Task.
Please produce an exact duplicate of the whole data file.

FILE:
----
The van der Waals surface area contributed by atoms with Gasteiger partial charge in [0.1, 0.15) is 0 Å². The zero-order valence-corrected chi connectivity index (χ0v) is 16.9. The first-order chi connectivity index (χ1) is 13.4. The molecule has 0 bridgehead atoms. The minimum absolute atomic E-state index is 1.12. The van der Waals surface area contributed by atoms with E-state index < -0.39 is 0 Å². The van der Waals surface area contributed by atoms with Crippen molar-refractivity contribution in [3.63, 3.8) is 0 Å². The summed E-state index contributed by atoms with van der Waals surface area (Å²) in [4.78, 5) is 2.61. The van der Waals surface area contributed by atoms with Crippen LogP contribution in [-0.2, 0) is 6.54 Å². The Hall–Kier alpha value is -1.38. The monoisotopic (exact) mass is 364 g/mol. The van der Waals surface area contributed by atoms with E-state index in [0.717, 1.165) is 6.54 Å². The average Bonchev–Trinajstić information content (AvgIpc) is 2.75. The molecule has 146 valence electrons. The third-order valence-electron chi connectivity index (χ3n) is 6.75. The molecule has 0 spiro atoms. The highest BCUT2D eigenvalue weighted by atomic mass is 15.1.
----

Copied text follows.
The van der Waals surface area contributed by atoms with Gasteiger partial charge in [0.1, 0.15) is 0 Å². The zero-order valence-corrected chi connectivity index (χ0v) is 16.9. The first-order chi connectivity index (χ1) is 13.4. The molecule has 0 bridgehead atoms. The minimum absolute atomic E-state index is 1.12. The van der Waals surface area contributed by atoms with E-state index < -0.39 is 0 Å². The van der Waals surface area contributed by atoms with Crippen molar-refractivity contribution in [3.63, 3.8) is 0 Å². The summed E-state index contributed by atoms with van der Waals surface area (Å²) in [4.78, 5) is 2.61. The van der Waals surface area contributed by atoms with Crippen LogP contribution in [-0.2, 0) is 6.54 Å². The Hall–Kier alpha value is -1.38. The monoisotopic (exact) mass is 364 g/mol. The van der Waals surface area contributed by atoms with E-state index in [0.717, 1.165) is 6.54 Å². The average Bonchev–Trinajstić information content (AvgIpc) is 2.75. The molecule has 146 valence electrons. The third-order valence-electron chi connectivity index (χ3n) is 6.75. The molecule has 0 spiro atoms. The highest BCUT2D eigenvalue weighted by atomic mass is 15.1.